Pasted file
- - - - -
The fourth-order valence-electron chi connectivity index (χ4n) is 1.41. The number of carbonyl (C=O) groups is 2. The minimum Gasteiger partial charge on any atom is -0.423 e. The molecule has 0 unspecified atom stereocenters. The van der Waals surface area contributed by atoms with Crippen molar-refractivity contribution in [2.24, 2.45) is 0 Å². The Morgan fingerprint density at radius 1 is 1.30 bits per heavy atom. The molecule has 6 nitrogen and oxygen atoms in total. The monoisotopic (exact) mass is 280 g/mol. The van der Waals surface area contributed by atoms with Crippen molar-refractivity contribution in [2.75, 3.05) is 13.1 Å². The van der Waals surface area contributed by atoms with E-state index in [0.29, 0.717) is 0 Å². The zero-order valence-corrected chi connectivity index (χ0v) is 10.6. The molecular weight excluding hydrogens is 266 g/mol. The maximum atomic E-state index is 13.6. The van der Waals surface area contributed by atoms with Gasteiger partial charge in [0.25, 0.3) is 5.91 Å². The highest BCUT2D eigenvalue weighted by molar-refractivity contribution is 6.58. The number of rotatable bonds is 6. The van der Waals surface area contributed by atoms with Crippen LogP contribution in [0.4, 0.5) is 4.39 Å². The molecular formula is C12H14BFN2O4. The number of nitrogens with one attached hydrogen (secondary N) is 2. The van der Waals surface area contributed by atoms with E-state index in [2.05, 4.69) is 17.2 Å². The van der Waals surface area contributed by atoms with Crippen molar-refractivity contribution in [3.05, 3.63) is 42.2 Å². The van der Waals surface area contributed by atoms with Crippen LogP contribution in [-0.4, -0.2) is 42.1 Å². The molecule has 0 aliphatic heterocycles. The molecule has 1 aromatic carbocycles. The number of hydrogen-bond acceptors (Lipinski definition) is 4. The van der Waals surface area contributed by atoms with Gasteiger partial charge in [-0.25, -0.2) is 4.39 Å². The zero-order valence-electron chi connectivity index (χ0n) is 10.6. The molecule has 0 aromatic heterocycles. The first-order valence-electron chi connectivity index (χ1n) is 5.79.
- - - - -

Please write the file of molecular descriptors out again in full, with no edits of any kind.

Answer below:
The fourth-order valence-electron chi connectivity index (χ4n) is 1.41. The number of carbonyl (C=O) groups is 2. The minimum Gasteiger partial charge on any atom is -0.423 e. The molecule has 0 unspecified atom stereocenters. The van der Waals surface area contributed by atoms with Crippen molar-refractivity contribution in [2.24, 2.45) is 0 Å². The Morgan fingerprint density at radius 1 is 1.30 bits per heavy atom. The molecule has 6 nitrogen and oxygen atoms in total. The monoisotopic (exact) mass is 280 g/mol. The van der Waals surface area contributed by atoms with Crippen molar-refractivity contribution in [2.75, 3.05) is 13.1 Å². The van der Waals surface area contributed by atoms with E-state index in [0.29, 0.717) is 0 Å². The zero-order valence-corrected chi connectivity index (χ0v) is 10.6. The molecular weight excluding hydrogens is 266 g/mol. The maximum atomic E-state index is 13.6. The van der Waals surface area contributed by atoms with Gasteiger partial charge in [0.25, 0.3) is 5.91 Å². The highest BCUT2D eigenvalue weighted by molar-refractivity contribution is 6.58. The number of rotatable bonds is 6. The van der Waals surface area contributed by atoms with Crippen LogP contribution in [0.4, 0.5) is 4.39 Å². The molecular formula is C12H14BFN2O4. The number of nitrogens with one attached hydrogen (secondary N) is 2. The van der Waals surface area contributed by atoms with E-state index in [2.05, 4.69) is 17.2 Å². The van der Waals surface area contributed by atoms with Crippen molar-refractivity contribution in [3.05, 3.63) is 42.2 Å². The van der Waals surface area contributed by atoms with Crippen LogP contribution in [-0.4, -0.2) is 42.1 Å². The molecule has 0 aliphatic heterocycles. The molecule has 1 aromatic carbocycles. The number of hydrogen-bond acceptors (Lipinski definition) is 4. The van der Waals surface area contributed by atoms with Gasteiger partial charge in [-0.25, -0.2) is 4.39 Å². The zero-order valence-electron chi connectivity index (χ0n) is 10.6. The molecule has 0 aromatic heterocycles. The first-order valence-electron chi connectivity index (χ1n) is 5.79.